Büscher, Olaf: Facies and sequence architecture of mixed carbonate-siliciclastic depositional systems during transforming sag to foreland basin geometries - “Sundance Basin”, Middle and Late Jurassic, western United States. - Bonn, 2004. - Dissertation, Rheinische Friedrich-Wilhelms-Universität Bonn.
Online-Ausgabe in bonndoc: https://nbn-resolving.org/urn:nbn:de:hbz:5N-03256
@phdthesis{handle:20.500.11811/1972,
urn: https://nbn-resolving.org/urn:nbn:de:hbz:5N-03256,
author = {{Olaf Büscher}},
title = {Facies and sequence architecture of mixed carbonate-siliciclastic depositional systems during transforming sag to foreland basin geometries - “Sundance Basin”, Middle and Late Jurassic, western United States},
school = {Rheinische Friedrich-Wilhelms-Universität Bonn},
year = 2004,
note = {During the Middle Jurassic, the symmetric intracratonic “Sundance Basin” in the western portion of the North American continent was overridden by the approaching tectono-orogenic front of an early Cordilleran orogeny and transformed into an asymmetric foreland basin. In the Late Jurassic, the orogenic activity ceased and the basin reflexively regained its symmetric geometry. The basin transformation comprises three evolutionary stages and fundamentally influenced the facies evolution as well as the sequence architecture. The reorganization had a tremendous impact on distribution, character and geometry of economically significant sediment bodies in the carbonate-siliciclastic basinfill.
These stratigraphic-sedimentologic relationships were investigated in an original case study. Furthermore, this investigation provides the first analysis of the entire “Sundance Basin”. The study is based on a grid of 35 outcrop sections in Wyoming, Montana, Utah, Idaho, and South Dakota. This data set was supplemented by stratigraphic sections, well data and research results from the present regional-geologic literature.
More than 20 carbonate, siliciclastic and evaporitic facies types indicate basinwide depositional models describing homoclinal and distally steepening ramps. Basinwide discontinuities define five allostratigraphic units. Each unit represents the remnant of a transgressive-regressive second-order sedimentary cycle: First Marine Cycle (C I), Second Marine Cycle (C II), Third Marine Cycle (C III), “unnamed cycle” and Fourth Marine Cycle (C IV). Internally, the second-order sedimentary cycles are composed of third-order sequences. The sequence boundaries are recorded by transgressive deposits and/or erosional surfaces. The second-order sedimentary cycles and third-order sequences consist of transgressive and regressive systems tracts of differing hierarchy. The architecture of the sequences varies along the time axis.
The different sequence types and stacking patterns correlate with the three stages of basin evolution. During the initial basin stage (“sag basin stage”) tabular sequences with a layer cake stacking developed. Wedge-shaped sequences with an aggradational to progradational stacking pattern evolved during the asymmetric basin stage (“foreland basin-style stage”). In the final evolutionary stage (“rebound stage”) simple stacked, tabular and truncated sequences were generated.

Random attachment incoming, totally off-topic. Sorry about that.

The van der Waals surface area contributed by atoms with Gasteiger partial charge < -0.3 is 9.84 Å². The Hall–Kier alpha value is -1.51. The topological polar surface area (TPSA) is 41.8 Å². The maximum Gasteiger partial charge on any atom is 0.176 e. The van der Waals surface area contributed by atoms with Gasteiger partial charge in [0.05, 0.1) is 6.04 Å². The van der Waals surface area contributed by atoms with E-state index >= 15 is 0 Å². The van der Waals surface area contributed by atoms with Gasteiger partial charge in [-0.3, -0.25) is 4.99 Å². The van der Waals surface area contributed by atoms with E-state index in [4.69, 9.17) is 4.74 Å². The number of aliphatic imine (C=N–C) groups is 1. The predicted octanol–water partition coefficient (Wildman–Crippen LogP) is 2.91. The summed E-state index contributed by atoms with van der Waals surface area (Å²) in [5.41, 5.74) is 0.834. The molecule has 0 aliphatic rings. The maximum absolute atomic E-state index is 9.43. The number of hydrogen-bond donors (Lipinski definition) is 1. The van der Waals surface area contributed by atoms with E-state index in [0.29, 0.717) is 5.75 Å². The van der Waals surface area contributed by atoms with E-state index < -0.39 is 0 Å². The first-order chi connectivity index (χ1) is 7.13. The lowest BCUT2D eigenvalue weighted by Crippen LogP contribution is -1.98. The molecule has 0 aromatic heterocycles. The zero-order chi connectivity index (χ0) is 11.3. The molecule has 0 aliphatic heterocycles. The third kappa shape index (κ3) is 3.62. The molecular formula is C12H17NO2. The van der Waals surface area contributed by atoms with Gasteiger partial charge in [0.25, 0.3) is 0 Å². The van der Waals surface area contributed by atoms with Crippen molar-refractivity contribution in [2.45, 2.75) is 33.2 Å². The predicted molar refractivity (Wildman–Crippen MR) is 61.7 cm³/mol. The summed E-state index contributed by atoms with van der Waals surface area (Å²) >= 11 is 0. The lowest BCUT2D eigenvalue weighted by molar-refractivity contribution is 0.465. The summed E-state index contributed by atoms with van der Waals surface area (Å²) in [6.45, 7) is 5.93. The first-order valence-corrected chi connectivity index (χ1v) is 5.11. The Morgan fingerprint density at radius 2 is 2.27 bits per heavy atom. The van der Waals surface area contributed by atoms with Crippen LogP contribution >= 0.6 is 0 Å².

Sea-level changes as a major controlling mechanisms are not eustatic, but regional and are controlled by regional-tectonic and climatic parameters. Moreover, the formation of sequence boundaries corresponds to tectono-orogenic phases of the early Cordilleran orogeny. The temporarily asymmetric subsidence behavior generated additional accommodation space, while the increasing input of clastic material from orogenic sources primarily regulated the sediment supply. This interplay influenced the carbonate factory in the subsiding, asymmetric portion of the basin. Low sediment supply, sufficient subsidence rates and a warm climate promoted the formation of thick, distal carbonate successions, while the increasing input of siliciclastics caused the termination of the carbonate factory. Ceasing orogenic activities and erosion of the evolved orogen produced low subsidence rates and initiated partial overfilling of the basin during the final evolutionary stage.
The geometric transformation significantly influences the generation of potential reservoirs and seals. In a symmetric basin geometry (“sag basin stage”) these associations are developed as thin but widespread carbonate reservoir facies types. During an asymmetric basin geometry (“foreland basin-style stage”) potential reservoirs and seals occur either in shoreline-detached carbonate facies belts that fringe areas of increased subsidence or in continuous siliciclastic shoreface-foreshore successions of tectonically stable areas. For symmetric basin settings that undergo partial overfilling by increasing siliciclastic input (“rebound stage”) no significant reservoir and seal facies types were found due to the high degree of erosion and redistribution within the sedimentary system.},

url = {http://hdl.handle.net/20.500.11811/1972}
}

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